• Important Note: If a Cologuard test comes back positive and a colonoscopy is required, the subsequent colonoscopy will no longer be classified as a screening exam and the cost of the procedure will now be applied to the patient’s insurance deductible.
    • If you’re a self-pay patient, Cologuard costs $650 per test. Colonoscopy costs more – around $2000-2500, with the possibility of a pathology fee if you need a biopsy.
    • When comparing the cost of the procedures, bear in mind that you need to take a Cologuard test every three years, but you typically only need a colonoscopy every 10 years. The prices become quite comparable.
    • Our endoscopy center provides excellent service at a competitive price in the Dallas/Fort Worth area. So if you’re looking to arrange for a colonoscopy, get in touch.

Always do your research – when it comes to your colon health, it’s important you understand the pros and cons of Cologuard and colonoscopy before you make your decision.

Colon Cancer Screening Recommendations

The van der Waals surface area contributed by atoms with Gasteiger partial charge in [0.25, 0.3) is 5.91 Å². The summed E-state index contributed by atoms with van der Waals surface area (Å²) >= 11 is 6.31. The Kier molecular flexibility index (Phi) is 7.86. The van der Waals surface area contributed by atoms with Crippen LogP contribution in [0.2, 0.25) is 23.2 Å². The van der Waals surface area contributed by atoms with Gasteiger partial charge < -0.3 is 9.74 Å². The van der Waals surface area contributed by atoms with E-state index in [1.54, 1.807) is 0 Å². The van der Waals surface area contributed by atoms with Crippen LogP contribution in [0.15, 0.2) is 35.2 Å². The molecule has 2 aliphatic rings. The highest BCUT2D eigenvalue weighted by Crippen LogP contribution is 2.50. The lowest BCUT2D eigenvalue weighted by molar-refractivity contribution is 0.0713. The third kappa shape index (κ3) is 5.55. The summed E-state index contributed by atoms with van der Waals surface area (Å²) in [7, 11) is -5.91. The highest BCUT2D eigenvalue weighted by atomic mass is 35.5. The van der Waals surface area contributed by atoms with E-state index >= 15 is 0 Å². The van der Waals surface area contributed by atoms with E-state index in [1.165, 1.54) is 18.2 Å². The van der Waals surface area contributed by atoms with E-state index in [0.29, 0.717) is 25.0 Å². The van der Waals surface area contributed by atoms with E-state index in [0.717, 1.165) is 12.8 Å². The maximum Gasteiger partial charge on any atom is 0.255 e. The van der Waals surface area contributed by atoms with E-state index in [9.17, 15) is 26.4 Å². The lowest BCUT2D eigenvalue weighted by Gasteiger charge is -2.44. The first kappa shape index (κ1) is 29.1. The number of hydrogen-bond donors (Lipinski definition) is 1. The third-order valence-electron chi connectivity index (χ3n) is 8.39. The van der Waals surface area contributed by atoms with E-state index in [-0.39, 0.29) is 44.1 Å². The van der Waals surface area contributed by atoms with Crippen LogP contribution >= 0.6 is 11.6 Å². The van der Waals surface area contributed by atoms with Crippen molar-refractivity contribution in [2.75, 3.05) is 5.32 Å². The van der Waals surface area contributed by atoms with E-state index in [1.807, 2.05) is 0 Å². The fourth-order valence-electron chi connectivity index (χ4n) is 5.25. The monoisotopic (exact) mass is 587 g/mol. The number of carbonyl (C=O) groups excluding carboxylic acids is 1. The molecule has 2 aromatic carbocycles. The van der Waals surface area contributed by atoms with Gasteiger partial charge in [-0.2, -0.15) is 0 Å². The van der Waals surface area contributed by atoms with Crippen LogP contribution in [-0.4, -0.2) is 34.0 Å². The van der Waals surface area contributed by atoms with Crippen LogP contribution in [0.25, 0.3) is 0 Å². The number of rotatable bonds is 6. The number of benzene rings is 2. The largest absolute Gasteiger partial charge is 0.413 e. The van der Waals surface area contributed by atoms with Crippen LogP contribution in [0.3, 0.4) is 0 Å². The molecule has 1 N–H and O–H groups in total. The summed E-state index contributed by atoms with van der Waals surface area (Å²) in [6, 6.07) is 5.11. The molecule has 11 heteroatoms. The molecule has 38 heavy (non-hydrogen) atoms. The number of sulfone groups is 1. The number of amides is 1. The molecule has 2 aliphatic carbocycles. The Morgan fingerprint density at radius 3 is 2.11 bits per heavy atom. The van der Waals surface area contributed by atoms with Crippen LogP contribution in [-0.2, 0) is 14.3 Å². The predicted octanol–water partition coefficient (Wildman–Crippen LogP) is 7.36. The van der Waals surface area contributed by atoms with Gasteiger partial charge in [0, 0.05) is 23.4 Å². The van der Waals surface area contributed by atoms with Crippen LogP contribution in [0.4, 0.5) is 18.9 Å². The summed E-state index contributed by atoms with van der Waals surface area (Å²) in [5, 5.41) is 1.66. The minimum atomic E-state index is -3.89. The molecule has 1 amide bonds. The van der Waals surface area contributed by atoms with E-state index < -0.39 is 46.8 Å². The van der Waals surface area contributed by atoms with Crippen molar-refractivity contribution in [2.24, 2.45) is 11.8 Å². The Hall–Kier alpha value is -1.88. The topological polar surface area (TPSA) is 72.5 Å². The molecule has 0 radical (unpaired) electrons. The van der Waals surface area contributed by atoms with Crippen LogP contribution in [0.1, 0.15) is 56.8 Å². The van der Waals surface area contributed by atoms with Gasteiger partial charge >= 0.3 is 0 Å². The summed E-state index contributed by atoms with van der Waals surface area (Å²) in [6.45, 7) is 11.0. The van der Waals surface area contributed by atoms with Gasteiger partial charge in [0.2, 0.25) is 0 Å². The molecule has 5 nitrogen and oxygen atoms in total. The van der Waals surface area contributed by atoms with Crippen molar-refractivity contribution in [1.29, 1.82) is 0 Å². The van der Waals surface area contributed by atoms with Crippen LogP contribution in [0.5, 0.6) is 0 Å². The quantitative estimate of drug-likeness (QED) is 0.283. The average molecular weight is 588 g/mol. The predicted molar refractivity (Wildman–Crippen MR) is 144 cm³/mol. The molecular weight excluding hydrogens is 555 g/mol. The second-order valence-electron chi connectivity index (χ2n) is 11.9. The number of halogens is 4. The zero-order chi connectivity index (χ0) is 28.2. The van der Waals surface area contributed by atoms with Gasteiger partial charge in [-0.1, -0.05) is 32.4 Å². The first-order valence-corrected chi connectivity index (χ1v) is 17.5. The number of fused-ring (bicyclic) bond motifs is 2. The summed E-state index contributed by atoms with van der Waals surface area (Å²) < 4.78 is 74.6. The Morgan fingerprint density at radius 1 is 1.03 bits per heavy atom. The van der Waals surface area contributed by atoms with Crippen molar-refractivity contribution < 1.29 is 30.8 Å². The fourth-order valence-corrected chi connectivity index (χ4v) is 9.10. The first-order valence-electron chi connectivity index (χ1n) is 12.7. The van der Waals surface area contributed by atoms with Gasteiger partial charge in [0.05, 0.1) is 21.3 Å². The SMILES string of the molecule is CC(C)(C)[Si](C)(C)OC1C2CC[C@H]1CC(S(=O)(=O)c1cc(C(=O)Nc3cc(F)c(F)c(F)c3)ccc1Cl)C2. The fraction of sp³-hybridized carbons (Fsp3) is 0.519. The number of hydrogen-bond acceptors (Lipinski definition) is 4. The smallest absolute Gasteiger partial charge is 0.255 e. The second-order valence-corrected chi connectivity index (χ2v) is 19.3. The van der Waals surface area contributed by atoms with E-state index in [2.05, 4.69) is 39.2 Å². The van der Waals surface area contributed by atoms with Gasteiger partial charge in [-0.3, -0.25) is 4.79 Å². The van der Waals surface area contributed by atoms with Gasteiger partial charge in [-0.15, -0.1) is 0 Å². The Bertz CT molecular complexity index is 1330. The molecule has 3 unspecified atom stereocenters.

I believe that colonoscopy is the best screening test because colon polyps can be removed before developing into cancers. When polyps are removed, colon cancer can actually be prevented.

My main goal is for everyone to get screened. If you do not feel that colonoscopy is the best option for you, please consult with your physician regarding Cologuard testing. Remember that colon cancer is treatable in the early stages of the disease. Feel free to print this article out as a reference so you can discuss your colon exam options with your doctor.

If you’re looking for a gastroenterologist for colonoscopy in the Dallas-Fort Worth area, you can schedule an appointment through our website or by calling us at 972-867-0019.

Matthew Eidem, MD
Matthew Eidem, MD
Gastroenterologist at Matthew Eidem, MD
Matthew Eidem, MD is a gastroenterologist in Plano, TX practicing since 2007. He is a member of the Digestive Health Associates of Texas (DHAT) medical group and serves on the executive committee for DHAT. He has a special focus on colon cancer awareness along with IBS symptoms and treatment options. Dr. Eidem received his medical degree from the University of Minnesota Medical School in 2000 and completed his Fellowship in Gastroenterology & Hepatology at the University of Texas Health Science Center in 2007. Distinguished honors include Best Doctor in Dallas award, Patient's Choice Award, Chief Resident and Intern of the Year at UT Health Science Center. His gastroenterology clinic is located at 3242 Preston Road, Suite 200, Plano, TX 75093.